Still the model is evolving to include new innovations being used as tools. The Amorphous type of chain changes as the company introduces new strategies. This type of model best reflects the continuous flow of ideas and possibilities within the e-commerce construct or Internet medium specifically. It helps anticipate future occurrences. This aids a company’s tracking of Internet use especially when applied to advertising and promotions, as it is known “the number of businesses utilising the Internet for e-business purposes was significantly low at 28% though an further 33% were actively considering the implementation” (Ritchie & Brindley 2002, p. 2). The function of procurement within the logistics process is moving to a new plane of sophistication due to new technologies to make the job simpler. Much of it is moving to the platform of the Internet to maximise efficiency and productivity. E-Procurement is now moving from easy-to-automate tasks like invoicing generations to more complex concerns such a E-marketplace implementation, operation and electronic collaboration. Literature suggests that currently focus in on technologies that support E-procurement of direct goods that are mission critical. Also because raw materials that go into production of the finished product many account for “80 percent of a company’s expenses, the saving derived from implementing E-procurement is compelling” (Thierauf & Hoctor 2003, p. 250). In other words, E-procurement technology offers lower purchase prices to faster fulfilment cycles as well as lower administrative overhead to better control. As a result, companies realise broad, measurable benefits from the implementation of E-procurement. Companies stand to gain even more impressive results from coming generations of the technology that includes connecting to trading exchange with their own industries. This also enables a customer better informed purchases as a company learns to manage production on a daily basis. This means the capability for the supply chain to extend beyond customers and suppliers improves. This also improves the ability for the company to communicate with the customer and the supplier. This leads to new ideas and knowledge about the process as companies and suppliers work in a join environment.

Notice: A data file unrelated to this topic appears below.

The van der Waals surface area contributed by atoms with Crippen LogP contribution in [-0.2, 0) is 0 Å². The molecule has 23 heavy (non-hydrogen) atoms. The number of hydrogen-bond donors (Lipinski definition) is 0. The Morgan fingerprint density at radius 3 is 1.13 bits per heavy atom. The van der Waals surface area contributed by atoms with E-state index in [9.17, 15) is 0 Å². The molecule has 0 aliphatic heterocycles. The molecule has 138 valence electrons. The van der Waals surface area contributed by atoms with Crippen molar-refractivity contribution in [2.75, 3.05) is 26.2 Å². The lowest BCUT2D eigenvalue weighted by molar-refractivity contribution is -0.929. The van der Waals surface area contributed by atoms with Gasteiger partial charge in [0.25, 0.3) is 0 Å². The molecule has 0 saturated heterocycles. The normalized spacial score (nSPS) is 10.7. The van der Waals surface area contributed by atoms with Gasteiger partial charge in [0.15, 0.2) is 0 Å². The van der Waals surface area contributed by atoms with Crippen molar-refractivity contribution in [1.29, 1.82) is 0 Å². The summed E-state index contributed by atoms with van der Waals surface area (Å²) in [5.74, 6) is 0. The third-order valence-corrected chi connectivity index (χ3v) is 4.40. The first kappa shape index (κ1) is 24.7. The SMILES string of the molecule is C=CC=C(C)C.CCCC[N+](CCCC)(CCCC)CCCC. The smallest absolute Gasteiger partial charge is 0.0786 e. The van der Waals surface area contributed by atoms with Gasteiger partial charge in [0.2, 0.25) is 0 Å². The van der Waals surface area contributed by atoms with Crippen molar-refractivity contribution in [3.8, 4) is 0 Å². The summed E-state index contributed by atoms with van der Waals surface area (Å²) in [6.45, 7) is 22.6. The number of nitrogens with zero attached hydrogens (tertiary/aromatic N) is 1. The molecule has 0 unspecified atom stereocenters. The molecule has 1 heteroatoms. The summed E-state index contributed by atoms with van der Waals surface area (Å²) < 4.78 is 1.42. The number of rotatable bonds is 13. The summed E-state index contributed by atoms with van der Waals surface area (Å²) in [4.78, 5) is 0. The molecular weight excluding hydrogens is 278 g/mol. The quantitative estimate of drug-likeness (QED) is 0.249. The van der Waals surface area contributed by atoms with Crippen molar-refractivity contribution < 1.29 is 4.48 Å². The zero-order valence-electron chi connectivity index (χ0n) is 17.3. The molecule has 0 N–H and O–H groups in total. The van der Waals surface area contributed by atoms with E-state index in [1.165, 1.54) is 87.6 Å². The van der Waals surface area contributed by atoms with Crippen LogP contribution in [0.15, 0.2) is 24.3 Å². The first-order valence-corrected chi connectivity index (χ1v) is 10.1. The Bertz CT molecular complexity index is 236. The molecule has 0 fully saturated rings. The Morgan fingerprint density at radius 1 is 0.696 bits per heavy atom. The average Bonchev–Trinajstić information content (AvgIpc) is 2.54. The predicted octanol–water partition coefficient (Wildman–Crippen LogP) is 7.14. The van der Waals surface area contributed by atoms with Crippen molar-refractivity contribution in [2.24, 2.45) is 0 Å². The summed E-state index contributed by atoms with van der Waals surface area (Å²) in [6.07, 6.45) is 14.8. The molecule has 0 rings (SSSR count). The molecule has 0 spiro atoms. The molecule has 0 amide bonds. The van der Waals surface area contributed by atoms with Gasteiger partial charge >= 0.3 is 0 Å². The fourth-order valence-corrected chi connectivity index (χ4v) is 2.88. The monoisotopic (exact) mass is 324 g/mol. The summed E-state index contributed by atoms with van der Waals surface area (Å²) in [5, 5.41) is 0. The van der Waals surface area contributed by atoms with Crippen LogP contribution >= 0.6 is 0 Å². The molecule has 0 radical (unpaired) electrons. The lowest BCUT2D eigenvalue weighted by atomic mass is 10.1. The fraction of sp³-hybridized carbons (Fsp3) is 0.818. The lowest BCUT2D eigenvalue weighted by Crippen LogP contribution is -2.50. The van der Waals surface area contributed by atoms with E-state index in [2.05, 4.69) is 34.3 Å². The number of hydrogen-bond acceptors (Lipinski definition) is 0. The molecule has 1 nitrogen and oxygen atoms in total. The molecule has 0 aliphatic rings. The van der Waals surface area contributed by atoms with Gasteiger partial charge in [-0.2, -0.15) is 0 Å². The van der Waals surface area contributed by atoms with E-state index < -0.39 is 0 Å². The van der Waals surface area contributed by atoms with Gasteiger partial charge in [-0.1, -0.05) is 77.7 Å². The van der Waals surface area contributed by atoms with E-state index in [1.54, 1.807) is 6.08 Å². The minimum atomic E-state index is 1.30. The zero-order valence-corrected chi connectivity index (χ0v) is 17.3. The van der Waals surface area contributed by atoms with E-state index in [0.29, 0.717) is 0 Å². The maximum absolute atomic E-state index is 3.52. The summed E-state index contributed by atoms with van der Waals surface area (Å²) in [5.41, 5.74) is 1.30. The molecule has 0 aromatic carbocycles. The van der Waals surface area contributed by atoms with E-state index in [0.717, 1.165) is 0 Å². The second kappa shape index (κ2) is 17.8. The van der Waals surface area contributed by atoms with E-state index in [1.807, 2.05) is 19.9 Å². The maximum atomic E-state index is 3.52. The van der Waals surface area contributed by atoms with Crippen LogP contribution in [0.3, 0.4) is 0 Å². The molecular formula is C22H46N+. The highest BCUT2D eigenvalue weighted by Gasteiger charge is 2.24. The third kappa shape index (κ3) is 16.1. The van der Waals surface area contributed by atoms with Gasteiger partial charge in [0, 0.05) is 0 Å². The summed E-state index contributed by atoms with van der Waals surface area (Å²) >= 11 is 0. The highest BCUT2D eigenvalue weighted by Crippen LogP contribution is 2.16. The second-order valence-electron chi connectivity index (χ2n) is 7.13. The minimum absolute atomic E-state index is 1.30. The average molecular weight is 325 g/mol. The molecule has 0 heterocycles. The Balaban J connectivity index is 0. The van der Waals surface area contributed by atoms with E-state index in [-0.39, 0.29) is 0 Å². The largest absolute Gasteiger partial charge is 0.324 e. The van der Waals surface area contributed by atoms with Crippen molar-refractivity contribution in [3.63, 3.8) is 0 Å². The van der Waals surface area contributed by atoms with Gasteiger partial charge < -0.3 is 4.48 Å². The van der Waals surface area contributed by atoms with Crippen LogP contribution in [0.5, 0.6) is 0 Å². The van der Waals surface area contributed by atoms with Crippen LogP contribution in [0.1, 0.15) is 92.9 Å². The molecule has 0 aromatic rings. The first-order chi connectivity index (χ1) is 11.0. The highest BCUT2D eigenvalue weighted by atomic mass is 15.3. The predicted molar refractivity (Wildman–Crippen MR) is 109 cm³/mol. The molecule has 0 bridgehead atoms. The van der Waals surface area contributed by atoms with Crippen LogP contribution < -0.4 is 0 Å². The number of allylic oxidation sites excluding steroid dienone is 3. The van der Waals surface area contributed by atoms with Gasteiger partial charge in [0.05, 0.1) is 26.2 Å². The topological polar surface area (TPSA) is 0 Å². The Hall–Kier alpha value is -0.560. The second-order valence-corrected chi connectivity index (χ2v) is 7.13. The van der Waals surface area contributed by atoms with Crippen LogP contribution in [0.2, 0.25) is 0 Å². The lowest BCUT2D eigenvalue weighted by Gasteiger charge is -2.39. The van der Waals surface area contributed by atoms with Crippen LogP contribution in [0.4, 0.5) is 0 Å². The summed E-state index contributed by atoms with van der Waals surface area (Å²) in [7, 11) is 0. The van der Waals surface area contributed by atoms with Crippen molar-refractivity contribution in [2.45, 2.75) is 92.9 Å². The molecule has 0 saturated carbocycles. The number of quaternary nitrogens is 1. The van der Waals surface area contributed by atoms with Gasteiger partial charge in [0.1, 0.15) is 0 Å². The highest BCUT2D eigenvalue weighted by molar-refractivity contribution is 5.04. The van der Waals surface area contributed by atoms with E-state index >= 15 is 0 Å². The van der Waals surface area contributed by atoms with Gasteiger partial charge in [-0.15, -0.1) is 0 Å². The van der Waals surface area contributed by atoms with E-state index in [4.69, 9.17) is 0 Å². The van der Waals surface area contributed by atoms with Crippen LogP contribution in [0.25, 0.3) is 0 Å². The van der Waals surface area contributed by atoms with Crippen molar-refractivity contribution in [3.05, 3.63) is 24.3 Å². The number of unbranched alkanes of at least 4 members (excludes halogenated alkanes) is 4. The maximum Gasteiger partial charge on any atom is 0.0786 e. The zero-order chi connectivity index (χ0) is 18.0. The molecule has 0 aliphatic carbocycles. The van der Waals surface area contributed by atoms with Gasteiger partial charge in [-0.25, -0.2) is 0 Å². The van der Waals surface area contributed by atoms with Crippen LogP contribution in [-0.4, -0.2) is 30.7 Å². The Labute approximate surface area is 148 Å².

Sometimes organisations look to sourcing inventory as a way to cut costs and speed up the process. GHL will find that by using the Internet as e-strategy that they can achieve multitasking on new levels, allowing for many lines of communication as once. The Internet will allow GHL to tap into a bigger supply base to ensure dependable supply and backup sources. This in turn will reduce the amount it takes to secure shipment of new products. Enterprise Resource Planning (ERP) systems are particularly valuable in new product introduction because it acts as a means of sharing information. Enterprise Resource Planning (ERP) systems are software packages that attempt to integrate the information flow within a company, solving the problem of incompatibility between systems and operating practices. The ERP system will streamline the GHL’s data flows and provide management with direct access to a wealth of real-time information. This is facilitated by the used of database technologies which will link applications together and pass relevant data between them as necessary. Any new information added to one of the system updates the other systems automatically, thus creating complete integration between them (Soh 2002 and Grandt 2005). Directory services and middle ware are used in order to connect the applications and provide an infrastructure for users to communicate with each other and connect to the sources of information. There are many benefits and drawbacks to using this method of data transportation. It is important to analyse rather not this will be good fit for a company like GHL. “A key difficulty is that departments distrust the information provided by another department, be it via an information system or some other mechanism. Therefore checking and cleaning the data should be made an integral part of the implementation” (Bonner 2002, par. 5). If ERP is integrated with the organisation’s decision-making structure, ERP can begin to deliver business benefits, impacting data delivery levels. Still its success can only be measured by the attitude of the user.